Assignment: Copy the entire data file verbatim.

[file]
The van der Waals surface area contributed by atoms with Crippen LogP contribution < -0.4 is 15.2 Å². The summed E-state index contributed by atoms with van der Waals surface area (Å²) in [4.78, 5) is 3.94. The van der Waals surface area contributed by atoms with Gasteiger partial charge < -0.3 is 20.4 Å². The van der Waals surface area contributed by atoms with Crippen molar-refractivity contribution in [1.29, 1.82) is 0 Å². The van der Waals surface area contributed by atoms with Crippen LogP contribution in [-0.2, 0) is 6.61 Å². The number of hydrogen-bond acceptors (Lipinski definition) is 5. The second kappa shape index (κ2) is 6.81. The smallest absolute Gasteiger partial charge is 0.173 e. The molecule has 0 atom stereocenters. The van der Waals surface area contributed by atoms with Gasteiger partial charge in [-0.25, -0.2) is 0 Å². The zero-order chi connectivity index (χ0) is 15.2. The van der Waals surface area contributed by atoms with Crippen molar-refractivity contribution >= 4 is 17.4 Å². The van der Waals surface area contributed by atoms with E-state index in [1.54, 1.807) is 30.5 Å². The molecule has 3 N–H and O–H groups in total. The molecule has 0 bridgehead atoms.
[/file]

The van der Waals surface area contributed by atoms with Crippen LogP contribution < -0.4 is 15.2 Å². The summed E-state index contributed by atoms with van der Waals surface area (Å²) in [4.78, 5) is 3.94. The van der Waals surface area contributed by atoms with Gasteiger partial charge < -0.3 is 20.4 Å². The van der Waals surface area contributed by atoms with Crippen molar-refractivity contribution in [1.29, 1.82) is 0 Å². The van der Waals surface area contributed by atoms with Crippen LogP contribution in [-0.2, 0) is 6.61 Å². The number of hydrogen-bond acceptors (Lipinski definition) is 5. The second kappa shape index (κ2) is 6.81. The smallest absolute Gasteiger partial charge is 0.173 e. The molecule has 0 atom stereocenters. The van der Waals surface area contributed by atoms with Gasteiger partial charge in [-0.25, -0.2) is 0 Å². The zero-order chi connectivity index (χ0) is 15.2. The van der Waals surface area contributed by atoms with Crippen molar-refractivity contribution >= 4 is 17.4 Å². The van der Waals surface area contributed by atoms with E-state index in [1.54, 1.807) is 30.5 Å². The molecule has 3 N–H and O–H groups in total. The molecule has 0 bridgehead atoms.